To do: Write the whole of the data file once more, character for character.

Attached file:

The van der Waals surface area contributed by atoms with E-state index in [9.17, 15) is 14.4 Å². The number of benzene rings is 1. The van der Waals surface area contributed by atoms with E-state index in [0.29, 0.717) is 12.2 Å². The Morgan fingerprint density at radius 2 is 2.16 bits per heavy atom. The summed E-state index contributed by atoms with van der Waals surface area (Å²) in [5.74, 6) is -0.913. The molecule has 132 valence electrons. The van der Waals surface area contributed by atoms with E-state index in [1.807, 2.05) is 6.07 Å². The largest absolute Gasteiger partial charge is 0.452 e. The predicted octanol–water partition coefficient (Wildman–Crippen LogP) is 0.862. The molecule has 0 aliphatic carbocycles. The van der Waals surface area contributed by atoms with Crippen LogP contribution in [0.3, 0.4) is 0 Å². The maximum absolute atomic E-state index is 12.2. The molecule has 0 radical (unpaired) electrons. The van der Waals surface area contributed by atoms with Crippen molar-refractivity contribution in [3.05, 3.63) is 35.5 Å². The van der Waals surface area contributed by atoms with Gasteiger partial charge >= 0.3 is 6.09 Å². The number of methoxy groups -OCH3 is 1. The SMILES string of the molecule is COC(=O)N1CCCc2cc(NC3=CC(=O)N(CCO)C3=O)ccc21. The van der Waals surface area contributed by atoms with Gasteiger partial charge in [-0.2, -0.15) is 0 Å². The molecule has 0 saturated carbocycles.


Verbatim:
The van der Waals surface area contributed by atoms with E-state index in [9.17, 15) is 14.4 Å². The number of benzene rings is 1. The van der Waals surface area contributed by atoms with E-state index in [0.29, 0.717) is 12.2 Å². The Morgan fingerprint density at radius 2 is 2.16 bits per heavy atom. The summed E-state index contributed by atoms with van der Waals surface area (Å²) in [5.74, 6) is -0.913. The molecule has 132 valence electrons. The van der Waals surface area contributed by atoms with E-state index in [1.807, 2.05) is 6.07 Å². The largest absolute Gasteiger partial charge is 0.452 e. The predicted octanol–water partition coefficient (Wildman–Crippen LogP) is 0.862. The molecule has 0 aliphatic carbocycles. The van der Waals surface area contributed by atoms with Crippen LogP contribution in [0.3, 0.4) is 0 Å². The maximum absolute atomic E-state index is 12.2. The molecule has 0 radical (unpaired) electrons. The van der Waals surface area contributed by atoms with Crippen molar-refractivity contribution in [3.05, 3.63) is 35.5 Å². The van der Waals surface area contributed by atoms with Gasteiger partial charge >= 0.3 is 6.09 Å². The number of methoxy groups -OCH3 is 1. The SMILES string of the molecule is COC(=O)N1CCCc2cc(NC3=CC(=O)N(CCO)C3=O)ccc21. The van der Waals surface area contributed by atoms with Gasteiger partial charge in [-0.2, -0.15) is 0 Å². The molecule has 0 saturated carbocycles.